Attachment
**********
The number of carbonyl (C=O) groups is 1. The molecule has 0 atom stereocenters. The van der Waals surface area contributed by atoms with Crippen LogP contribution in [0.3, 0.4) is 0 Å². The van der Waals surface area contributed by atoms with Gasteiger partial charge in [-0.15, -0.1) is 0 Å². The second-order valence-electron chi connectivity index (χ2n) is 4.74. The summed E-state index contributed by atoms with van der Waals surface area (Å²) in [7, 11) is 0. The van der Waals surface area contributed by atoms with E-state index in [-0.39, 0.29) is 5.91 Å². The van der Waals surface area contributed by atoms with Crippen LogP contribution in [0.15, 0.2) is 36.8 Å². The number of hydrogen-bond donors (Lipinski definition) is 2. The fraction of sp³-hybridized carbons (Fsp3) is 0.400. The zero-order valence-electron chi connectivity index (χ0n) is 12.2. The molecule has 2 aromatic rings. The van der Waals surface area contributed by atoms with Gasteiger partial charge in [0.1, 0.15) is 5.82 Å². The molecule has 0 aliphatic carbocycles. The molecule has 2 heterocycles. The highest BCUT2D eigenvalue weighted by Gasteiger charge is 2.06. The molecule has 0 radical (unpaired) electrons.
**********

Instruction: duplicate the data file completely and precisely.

The number of carbonyl (C=O) groups is 1. The molecule has 0 atom stereocenters. The van der Waals surface area contributed by atoms with Crippen LogP contribution in [0.3, 0.4) is 0 Å². The van der Waals surface area contributed by atoms with Gasteiger partial charge in [-0.15, -0.1) is 0 Å². The second-order valence-electron chi connectivity index (χ2n) is 4.74. The summed E-state index contributed by atoms with van der Waals surface area (Å²) in [7, 11) is 0. The van der Waals surface area contributed by atoms with E-state index in [-0.39, 0.29) is 5.91 Å². The van der Waals surface area contributed by atoms with Crippen LogP contribution in [0.15, 0.2) is 36.8 Å². The number of hydrogen-bond donors (Lipinski definition) is 2. The fraction of sp³-hybridized carbons (Fsp3) is 0.400. The zero-order valence-electron chi connectivity index (χ0n) is 12.2. The molecule has 2 aromatic rings. The van der Waals surface area contributed by atoms with Gasteiger partial charge in [0.1, 0.15) is 5.82 Å². The molecule has 0 aliphatic carbocycles. The molecule has 2 heterocycles. The highest BCUT2D eigenvalue weighted by Gasteiger charge is 2.06. The molecule has 0 radical (unpaired) electrons.